Just because I'm too curious for my own good... We all know the quality of the SQ items we've all received joyfully in our letter boxes, but I'm wondering about how it all comes about- what is the process of making a pattern from a piece of art? How is it done? What is the process involved? Do you use computer software? How did you develop all your own symbols? How long does it take from start to finish? How many people work on one pattern? Are you a family business or are there hundreds of you fettering away in the background? and of course... who is the enigmatic Scarlet Quince?
Or is all of this dusky secret alchemy which must not be questioned?
I saw something on the internet about a lady who apparently did the largest existing cross stitch- it's of the ceiling of the sistine chapel and it took her 700 hours to design the pattern and 10 years to stitch! Now, that's dedication!
Here are the links:
Well - first of all, it is just me! Perhaps someday there will be a staff, but not yet. My husband kibbutzes which is sometimes helpful and sometimes not. There is no one named Scarlet Quince - it's a flowering shrub, as in the logo - nothing to do with Gone with the Wind!
The process varies a lot with each picture and so does the time involved. There is software involved, of course, if only because I can turn anything into a software project. Most art needs a lot of retouching - adjusting colors, improving the contrast, removing dust and scratches, sharpening or blurring different areas - sometimes practically repainting the art. Part of this is just because old art is often dirty and faded, and part of it is because reproductions are of varying quality. There is also software for creating a draft pattern, then there is a lot of hand tuning and adjusting of colors. There is also a lot of trial and error in determining the optimum size and number of colors. The goal is to reproduce the picture accurately without being absurd. I also wrote my own software to actually produce the printed chart - this has allowed me to keep improving the look and usability of the charts as people make suggestions.
Pictures with people in them are the most time-consuming to do because the cross stitch has to be large enough that each person has eyes - at least a stitch or two that is clearly the eye, no matter how large the crowd in the picture. Skin tones are also a big problem because what seems fine in a painting doesn't always seem OK in cross stitch. Mary Cassatt's picture "Lydia Reading in a Garden" where Lydia has a purple arm is a good example. One seems able to suspend disbelief looking at a painting but not at cross stitch.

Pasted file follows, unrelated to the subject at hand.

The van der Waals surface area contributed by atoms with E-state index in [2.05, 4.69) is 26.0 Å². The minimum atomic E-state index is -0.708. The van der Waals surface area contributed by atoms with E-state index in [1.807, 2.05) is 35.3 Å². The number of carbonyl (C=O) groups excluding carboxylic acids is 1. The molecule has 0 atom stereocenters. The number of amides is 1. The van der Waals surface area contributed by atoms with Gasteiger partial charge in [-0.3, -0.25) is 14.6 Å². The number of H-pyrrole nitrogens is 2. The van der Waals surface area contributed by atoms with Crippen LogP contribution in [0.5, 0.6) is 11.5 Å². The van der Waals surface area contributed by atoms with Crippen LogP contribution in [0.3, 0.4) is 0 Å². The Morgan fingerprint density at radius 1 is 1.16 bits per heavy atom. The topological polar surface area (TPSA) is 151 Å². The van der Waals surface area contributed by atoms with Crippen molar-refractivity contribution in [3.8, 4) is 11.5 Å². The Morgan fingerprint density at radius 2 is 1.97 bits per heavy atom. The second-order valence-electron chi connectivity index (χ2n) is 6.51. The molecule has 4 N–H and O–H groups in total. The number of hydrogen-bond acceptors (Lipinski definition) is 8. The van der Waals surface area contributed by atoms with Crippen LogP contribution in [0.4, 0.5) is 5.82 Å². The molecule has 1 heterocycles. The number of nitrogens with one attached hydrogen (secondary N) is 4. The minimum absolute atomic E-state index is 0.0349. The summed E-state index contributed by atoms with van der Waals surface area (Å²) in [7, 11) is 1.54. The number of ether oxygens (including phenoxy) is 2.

RE symbols, I did have a set of symbols I drew in a tool for creating symbols but now all the symbols are culled from various symbol and wingding fonts.
I had run across the Sistine Chapel pattern on lulu - but the picture of the monster scroll bars is amazing! I wonder how she supported it while stitching?
Wow! I must say that I am even more impressed (if that's possible!) than I was before now knowing that this is a one woman operation!! How do you do it? You must be superhuman!
You can cross stitch, design computer software, run a web site and business, design coss stitch patterns and have a husband who kibbutzes!!
quote:Originally posted by Alanna You can cross stitch, design computer software, run a web site and business, design coss stitch patterns and have a husband who kibbutzes!!
Hats off to Meredith!
No kidding! <applause!>
I have been working as a Software Quality Assurance Analyst for 9 years... and I have to say: this is one of the BEST sites I have ever had the pleasure to use.
As a tester, I am automatically over-critical of functionality, design, and ergonomics... I get irritated when this link or that image is broken, etc. I raved about SQ to my husband (also in software), and we both just assumed that there was a whole team of people behind this business and site. Bravo!
As a WOMAN... I am bursting with pride that a site that I was SO impressed with was not only the work of one person... but one WOMAN. You're an inspiration, M. And if you ever need a reference - consider it done!
Yes, I agree with Fabala and Alanna! Gee, Meredith, you do good work! No, you do excellent work! There are a few bozo engineers and IT folks that I work with who could take some serious lessons from you!
Of course, most of them aren't too receptive to the "stripes & plaids don't mix" lessons I try to impart, but sometimes my sarcasm gets in the way